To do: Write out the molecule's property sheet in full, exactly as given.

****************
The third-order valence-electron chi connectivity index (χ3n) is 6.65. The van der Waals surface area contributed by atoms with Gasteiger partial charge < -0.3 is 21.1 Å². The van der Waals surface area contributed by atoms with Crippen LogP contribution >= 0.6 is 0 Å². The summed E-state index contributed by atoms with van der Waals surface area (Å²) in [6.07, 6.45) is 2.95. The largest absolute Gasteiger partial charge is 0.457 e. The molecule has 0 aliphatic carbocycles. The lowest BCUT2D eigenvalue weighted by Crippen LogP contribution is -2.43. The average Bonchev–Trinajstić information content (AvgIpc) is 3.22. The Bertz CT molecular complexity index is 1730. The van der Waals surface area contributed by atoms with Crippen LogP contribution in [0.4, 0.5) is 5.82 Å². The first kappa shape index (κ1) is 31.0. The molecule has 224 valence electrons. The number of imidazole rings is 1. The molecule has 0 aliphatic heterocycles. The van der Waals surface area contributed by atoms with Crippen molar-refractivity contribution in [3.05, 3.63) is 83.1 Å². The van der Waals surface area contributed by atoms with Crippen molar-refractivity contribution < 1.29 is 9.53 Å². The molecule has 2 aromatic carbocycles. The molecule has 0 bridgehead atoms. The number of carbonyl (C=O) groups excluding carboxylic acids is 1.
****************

The third-order valence-electron chi connectivity index (χ3n) is 6.65. The van der Waals surface area contributed by atoms with Gasteiger partial charge < -0.3 is 21.1 Å². The van der Waals surface area contributed by atoms with Crippen LogP contribution >= 0.6 is 0 Å². The summed E-state index contributed by atoms with van der Waals surface area (Å²) in [6.07, 6.45) is 2.95. The largest absolute Gasteiger partial charge is 0.457 e. The molecule has 0 aliphatic carbocycles. The lowest BCUT2D eigenvalue weighted by Crippen LogP contribution is -2.43. The average Bonchev–Trinajstić information content (AvgIpc) is 3.22. The Bertz CT molecular complexity index is 1730. The van der Waals surface area contributed by atoms with Crippen LogP contribution in [0.4, 0.5) is 5.82 Å². The first kappa shape index (κ1) is 31.0. The molecule has 224 valence electrons. The number of imidazole rings is 1. The molecule has 0 aliphatic heterocycles. The van der Waals surface area contributed by atoms with Crippen molar-refractivity contribution in [3.05, 3.63) is 83.1 Å². The van der Waals surface area contributed by atoms with Crippen molar-refractivity contribution < 1.29 is 9.53 Å². The molecule has 2 aromatic carbocycles. The molecule has 0 bridgehead atoms. The number of carbonyl (C=O) groups excluding carboxylic acids is 1.